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izi

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About izi

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    Gold Member

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Profile Information

  • Location
    Sunshine State
  • Landed
    Jul 1997
  • SA Location
    Pretoria
  1. I think it will be a great hit Hendie. There hasn't been a good one since voetsek closed a few years ago. Great stuff!
  2. I can't wait! I went out and got DISH just so I can watch! More fun to watch as a group though
  3. Yes, the spouse will be able to work - they will get an L2 visa. I answered your schooling question quite extensively here: http://www.sausa.org/index.php?showtopic=4...t=0entry40798
  4. izi

    Moving to Houston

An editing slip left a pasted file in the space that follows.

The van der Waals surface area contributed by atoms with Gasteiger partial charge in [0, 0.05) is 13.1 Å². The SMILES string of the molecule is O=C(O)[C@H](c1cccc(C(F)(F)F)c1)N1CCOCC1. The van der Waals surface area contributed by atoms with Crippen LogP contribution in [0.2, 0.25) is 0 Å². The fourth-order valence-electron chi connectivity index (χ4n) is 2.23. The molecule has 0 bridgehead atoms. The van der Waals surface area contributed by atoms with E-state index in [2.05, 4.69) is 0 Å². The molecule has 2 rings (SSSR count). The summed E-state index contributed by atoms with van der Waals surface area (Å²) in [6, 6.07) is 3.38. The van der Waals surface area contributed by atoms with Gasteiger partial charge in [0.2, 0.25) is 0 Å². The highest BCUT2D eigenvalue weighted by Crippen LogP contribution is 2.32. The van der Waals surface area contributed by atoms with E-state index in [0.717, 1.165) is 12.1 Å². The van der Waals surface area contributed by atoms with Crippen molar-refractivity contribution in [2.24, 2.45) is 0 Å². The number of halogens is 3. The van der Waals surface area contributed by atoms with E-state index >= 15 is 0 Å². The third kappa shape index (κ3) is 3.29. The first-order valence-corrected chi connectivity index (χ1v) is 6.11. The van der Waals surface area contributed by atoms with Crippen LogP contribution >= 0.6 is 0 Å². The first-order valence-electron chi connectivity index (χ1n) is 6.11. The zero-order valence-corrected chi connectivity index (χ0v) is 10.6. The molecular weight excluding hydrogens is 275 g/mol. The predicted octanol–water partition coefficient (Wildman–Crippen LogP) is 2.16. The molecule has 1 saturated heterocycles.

Hi there. You don't pay school fees if your child goes to a public (government school). Schooling is free. A portion of everyone's property tax is assigned to go to the local school district, and they also get federal funds per child per year. You get elementary school - Kindergarten to 5th Grade. Middle School (or Junior High sometimes called) - 6th Grade to 8th Grade High School - 9th Grade to 12th Grade. The credit system kicks in, in high school. Each subject they take is a credit they earn. A credit will be one year of study. A half credit will be half a year of study. Each state has its own criteria for how many credits are needed in order to complete high school and it seems TX is 22. You can find TX state requirements here: http://www.uisd.net/inside/tx-requirements...equirements.pdf They'll need 4 credits in English - which only means they have to take English for 4 years. 3 credits in Math - over here they teach a full year of Algebra in 9th Grade, Algebra II or Geometry in 10th, etc.. Trig, Calculus separately, so would count as a credit each. Most kids take Algebra I, Algebra II, Geometry and either Pre-Calc or Calculus, but most do Calculus in their first year of college. Two sciences - Physics/Chemistry/Biology. 2.5 credits in social studies - American History/World History/World Geography/US. Government (the half credit would be if they study it for one term as opposed to two terms (semesters - schools are divided into two semesters for credit purposes). 0.5 credit in Economics. 1 credit of an elective - another subject. 1.5 credits in Phys. Ed. 0.5 credit Health Education 0.5 credit in Speech. 1 credit for Technology 1 credit in Fine Arts. 3 credits in a language other than English (which means they have to study it for 3 years). Spanish is the prevalant second language to study here in the US, but many schools have other languages. Japanese has become very popular. You need a language to graduate and get into college. Most good schools will offer AP classes - Advanced Placement - which are a bit tougher - like comparing Standard grade to Higher Grade - and/or the IB (International Baccalaureate) program, where they will write actual exams, like you'd be used to in Matric. Not all kids will get into those classes, though I find that most South African kids that I know, have. Most colleges will want to see their SAT scores. They will write the SAT's in their junior year or senior year, of high school (9th = Freshman, 10th = Sophomore, 11th = Junior, 12th = Senior). http://www.collegeboard.com/student/testing/sat/about.html or they'll write the ACT : http://www.act.org/aap/ It depends on what college they're applying for, as to which the college chooses to use. University here is divided into two groups too. You can go to what is termed a community college found in most cities. You study for 2 years and get an Associates Degree. You can then transfer to a university for the last two years in order to get your Bachelor's Degree. You would have studied the same subjects at community college as you would at university, the only difference is the cost. It is much cheaper to do it at Community College, the reason so many do it this way. You can also be dual-enrolled at a community college and high school simultaneously, thereby getting some credits toward your degree. Many kids leave high school with their Associates Degrees already and just go and do two years of University to get their Bachelors. It sounds complicated, but you'll get the hang of it when you get here. If you have any more questions....glad to answer. Cheers izi I forgot to add. TX requirements don't seem to list community service, but most states require volunteer work hours - my state is 80, before they graduate high school. Kids here volunteer for anything and everything. It helps tremendously to get into a good college. Read to the blind, summer camps, animal shelter, habitat for humanity, the list goes on. Volunteering is big over here - including for adults. Something to keep in mind if you're planning on staying